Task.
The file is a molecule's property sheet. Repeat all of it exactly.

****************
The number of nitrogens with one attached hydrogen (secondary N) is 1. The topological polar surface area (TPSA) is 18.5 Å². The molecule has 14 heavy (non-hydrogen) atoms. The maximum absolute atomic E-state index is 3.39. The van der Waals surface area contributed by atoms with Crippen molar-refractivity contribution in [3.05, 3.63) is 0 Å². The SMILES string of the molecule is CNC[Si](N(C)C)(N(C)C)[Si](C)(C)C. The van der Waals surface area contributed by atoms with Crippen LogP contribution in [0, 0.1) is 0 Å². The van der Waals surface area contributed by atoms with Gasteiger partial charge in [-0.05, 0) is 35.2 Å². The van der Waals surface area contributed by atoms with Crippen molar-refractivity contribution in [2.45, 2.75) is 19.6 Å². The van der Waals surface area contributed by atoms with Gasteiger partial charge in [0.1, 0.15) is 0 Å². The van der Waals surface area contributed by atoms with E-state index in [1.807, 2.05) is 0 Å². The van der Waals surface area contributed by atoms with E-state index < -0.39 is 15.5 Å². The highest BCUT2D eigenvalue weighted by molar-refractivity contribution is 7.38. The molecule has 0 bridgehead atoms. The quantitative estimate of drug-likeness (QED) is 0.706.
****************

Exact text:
The number of nitrogens with one attached hydrogen (secondary N) is 1. The topological polar surface area (TPSA) is 18.5 Å². The molecule has 14 heavy (non-hydrogen) atoms. The maximum absolute atomic E-state index is 3.39. The van der Waals surface area contributed by atoms with Crippen molar-refractivity contribution in [3.05, 3.63) is 0 Å². The SMILES string of the molecule is CNC[Si](N(C)C)(N(C)C)[Si](C)(C)C. The van der Waals surface area contributed by atoms with Crippen LogP contribution in [0, 0.1) is 0 Å². The van der Waals surface area contributed by atoms with Gasteiger partial charge in [-0.05, 0) is 35.2 Å². The van der Waals surface area contributed by atoms with Crippen molar-refractivity contribution in [2.45, 2.75) is 19.6 Å². The van der Waals surface area contributed by atoms with Gasteiger partial charge in [0.1, 0.15) is 0 Å². The van der Waals surface area contributed by atoms with E-state index in [1.807, 2.05) is 0 Å². The van der Waals surface area contributed by atoms with E-state index < -0.39 is 15.5 Å². The highest BCUT2D eigenvalue weighted by molar-refractivity contribution is 7.38. The molecule has 0 bridgehead atoms. The quantitative estimate of drug-likeness (QED) is 0.706.